I've had to pick up on a building addition to the rear of my mother's doublewide trailer where the project had been abandoned by an unscrupulous contractor (absent any written contract...Mom was WAY too trusting).
I intend to apply .060 EPDM atop fiberboard underlayment over a 5/8" OSB roofdeck. The rafters are 2"x8" (roughcut lumber, full 2" thickness) at 16" on center.
At this point in the build, I have just laid down the OSB roofdeck and a layer of 30# felt underlayment (as a temporary protection from the elements while awaiting materials that I can't buy for another week or so)...will install windows and doors in the meantime
My question is this...
Is ventilation even necessary in this instance and, if so,what is my best option to properly vent this roof to be certain Mom isn't stuck with condensation/mold/rot/mildew while still heating/cooling the space efficiently ?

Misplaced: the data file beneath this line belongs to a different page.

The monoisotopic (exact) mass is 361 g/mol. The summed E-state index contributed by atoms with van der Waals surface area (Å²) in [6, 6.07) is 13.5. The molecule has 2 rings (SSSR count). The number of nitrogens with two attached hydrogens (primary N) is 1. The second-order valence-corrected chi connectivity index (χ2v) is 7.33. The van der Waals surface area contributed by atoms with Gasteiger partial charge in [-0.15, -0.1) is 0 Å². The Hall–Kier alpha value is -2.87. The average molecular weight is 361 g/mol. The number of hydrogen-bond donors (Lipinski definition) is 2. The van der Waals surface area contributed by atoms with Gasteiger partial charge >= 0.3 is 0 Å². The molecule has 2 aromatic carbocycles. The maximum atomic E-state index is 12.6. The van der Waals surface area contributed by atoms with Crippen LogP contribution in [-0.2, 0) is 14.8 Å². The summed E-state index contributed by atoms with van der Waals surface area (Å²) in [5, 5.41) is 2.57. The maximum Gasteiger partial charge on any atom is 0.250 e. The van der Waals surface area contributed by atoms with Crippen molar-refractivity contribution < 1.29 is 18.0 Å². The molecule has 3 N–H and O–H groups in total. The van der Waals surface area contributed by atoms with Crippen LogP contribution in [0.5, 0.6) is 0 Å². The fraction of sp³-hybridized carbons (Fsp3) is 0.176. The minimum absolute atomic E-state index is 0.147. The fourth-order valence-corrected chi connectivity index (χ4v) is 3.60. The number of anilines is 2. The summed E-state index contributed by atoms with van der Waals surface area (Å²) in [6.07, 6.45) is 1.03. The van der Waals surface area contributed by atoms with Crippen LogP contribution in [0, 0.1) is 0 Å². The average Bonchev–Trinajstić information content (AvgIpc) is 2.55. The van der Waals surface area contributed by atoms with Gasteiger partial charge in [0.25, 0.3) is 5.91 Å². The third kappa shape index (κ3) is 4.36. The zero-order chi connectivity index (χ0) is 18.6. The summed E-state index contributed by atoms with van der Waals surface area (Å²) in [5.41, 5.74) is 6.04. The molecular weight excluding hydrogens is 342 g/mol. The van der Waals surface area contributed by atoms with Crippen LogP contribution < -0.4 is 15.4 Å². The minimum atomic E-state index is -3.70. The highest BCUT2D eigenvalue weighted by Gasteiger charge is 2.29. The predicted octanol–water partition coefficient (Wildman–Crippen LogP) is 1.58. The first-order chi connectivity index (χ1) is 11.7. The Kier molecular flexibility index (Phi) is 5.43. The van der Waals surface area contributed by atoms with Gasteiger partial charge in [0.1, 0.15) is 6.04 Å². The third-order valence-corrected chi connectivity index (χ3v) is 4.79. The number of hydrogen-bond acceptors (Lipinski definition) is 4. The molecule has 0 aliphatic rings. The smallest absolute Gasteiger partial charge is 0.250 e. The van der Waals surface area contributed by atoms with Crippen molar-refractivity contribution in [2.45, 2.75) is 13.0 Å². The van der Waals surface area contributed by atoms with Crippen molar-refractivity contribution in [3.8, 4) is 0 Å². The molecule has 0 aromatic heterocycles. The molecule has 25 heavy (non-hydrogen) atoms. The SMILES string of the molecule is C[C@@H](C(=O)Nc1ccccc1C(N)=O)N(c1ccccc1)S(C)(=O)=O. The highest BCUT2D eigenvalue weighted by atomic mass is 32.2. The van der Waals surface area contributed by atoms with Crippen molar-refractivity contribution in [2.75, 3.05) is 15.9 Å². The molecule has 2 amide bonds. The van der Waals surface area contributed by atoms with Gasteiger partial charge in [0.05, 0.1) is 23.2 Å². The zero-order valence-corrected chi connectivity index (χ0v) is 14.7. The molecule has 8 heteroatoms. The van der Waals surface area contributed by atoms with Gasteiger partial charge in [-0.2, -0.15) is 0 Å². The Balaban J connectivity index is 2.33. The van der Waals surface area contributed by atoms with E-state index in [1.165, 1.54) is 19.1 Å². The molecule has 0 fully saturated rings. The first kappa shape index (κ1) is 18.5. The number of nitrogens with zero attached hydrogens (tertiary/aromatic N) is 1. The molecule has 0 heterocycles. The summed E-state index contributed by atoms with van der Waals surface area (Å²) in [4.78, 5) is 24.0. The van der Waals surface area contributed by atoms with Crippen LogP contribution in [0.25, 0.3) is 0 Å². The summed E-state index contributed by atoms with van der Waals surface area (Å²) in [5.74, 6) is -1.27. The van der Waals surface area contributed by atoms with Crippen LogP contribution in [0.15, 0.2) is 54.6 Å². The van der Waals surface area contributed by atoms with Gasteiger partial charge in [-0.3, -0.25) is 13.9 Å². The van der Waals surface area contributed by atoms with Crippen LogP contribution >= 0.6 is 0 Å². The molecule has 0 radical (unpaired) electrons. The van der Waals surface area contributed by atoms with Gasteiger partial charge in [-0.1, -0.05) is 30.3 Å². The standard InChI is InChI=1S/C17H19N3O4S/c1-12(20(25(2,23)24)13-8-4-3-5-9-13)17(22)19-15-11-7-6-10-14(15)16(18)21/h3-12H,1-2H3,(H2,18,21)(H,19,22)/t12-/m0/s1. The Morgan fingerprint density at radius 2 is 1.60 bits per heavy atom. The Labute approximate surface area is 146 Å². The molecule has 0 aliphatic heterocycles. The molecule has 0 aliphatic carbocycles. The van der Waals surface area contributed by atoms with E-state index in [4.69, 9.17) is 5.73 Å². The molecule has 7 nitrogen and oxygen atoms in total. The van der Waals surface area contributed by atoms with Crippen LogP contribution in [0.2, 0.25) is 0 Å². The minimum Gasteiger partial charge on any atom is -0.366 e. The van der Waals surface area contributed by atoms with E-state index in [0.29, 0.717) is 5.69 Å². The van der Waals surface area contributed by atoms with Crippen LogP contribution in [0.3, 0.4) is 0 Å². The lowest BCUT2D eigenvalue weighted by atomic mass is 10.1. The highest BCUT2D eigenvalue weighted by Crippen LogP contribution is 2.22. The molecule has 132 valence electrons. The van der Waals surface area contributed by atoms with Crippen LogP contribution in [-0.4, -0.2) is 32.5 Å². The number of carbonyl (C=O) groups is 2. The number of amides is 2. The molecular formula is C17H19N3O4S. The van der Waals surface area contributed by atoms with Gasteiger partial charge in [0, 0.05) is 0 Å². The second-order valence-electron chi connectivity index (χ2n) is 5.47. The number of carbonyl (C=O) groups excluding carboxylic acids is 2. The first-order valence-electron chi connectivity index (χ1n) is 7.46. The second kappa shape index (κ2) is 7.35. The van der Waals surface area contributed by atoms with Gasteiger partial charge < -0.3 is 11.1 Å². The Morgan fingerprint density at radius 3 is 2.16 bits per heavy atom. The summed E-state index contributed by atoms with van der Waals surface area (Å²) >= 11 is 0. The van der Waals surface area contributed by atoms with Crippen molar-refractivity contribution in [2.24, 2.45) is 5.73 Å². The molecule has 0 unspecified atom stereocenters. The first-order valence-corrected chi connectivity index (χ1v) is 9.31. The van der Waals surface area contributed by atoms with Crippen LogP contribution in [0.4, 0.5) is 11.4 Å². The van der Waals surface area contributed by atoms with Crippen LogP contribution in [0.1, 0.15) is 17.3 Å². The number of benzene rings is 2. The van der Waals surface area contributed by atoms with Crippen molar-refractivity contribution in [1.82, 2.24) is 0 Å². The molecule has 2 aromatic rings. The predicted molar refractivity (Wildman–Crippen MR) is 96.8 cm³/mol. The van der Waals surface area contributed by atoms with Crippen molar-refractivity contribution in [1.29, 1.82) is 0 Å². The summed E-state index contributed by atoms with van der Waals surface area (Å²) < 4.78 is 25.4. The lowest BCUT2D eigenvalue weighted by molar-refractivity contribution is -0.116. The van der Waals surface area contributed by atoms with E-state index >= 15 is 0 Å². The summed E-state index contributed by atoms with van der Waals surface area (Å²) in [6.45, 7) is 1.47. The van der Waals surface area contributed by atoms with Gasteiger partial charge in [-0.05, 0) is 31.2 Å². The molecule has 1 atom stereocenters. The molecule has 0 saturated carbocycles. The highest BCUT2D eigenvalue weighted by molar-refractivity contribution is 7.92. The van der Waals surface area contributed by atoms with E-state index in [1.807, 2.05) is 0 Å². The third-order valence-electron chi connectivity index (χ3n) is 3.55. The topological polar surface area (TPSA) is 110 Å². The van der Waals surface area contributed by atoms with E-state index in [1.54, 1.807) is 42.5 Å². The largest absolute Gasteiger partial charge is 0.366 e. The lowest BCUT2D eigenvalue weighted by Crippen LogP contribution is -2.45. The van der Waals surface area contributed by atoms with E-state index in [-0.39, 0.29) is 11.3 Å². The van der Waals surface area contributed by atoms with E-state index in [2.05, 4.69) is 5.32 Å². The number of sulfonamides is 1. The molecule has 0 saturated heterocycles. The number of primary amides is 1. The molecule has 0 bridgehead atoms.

I intended to install R30 kraft faced fiberglass batts in the rafter bays before sheetrocking the ceiling...but that takes all 8" of available rafter height. I worry that installing foam vent spacers between the insulation and the underside of the roofdeck will cut me down to only having space for R19 fiberglass in the rafter bays....and I don't believe that to be adequate ceiling/roof insulation at all.
No way for ridge or gable vents to complement vented soffits with trays above the insulation anyway, as there is no ridge or gable...lol...and I worry about installing any panel vent on this roofdeck because of it's general flatness (pitched at about 2/12)
Any helpful advice from all or any of you more experienced tradesmen here is greatly appreciated...I'm handy and highly adaptable...but I can't even pretend to be an expert :-)
Oh..and, climate is relevant, so...I'm in upstate NY, Adirondack Mountains region...hot summers, deepfreeze winters and MUCH average yearly snowfall...but (bright side) no realistic worries of tornadoes...and no hurricanes to date :)
Also...budget is EXTREMELY limited on this project...will consider myself fortunate to be able to finance materials bit by bit over the next 2-3 yrs....so I don't think I can swing sprayfoam, financially.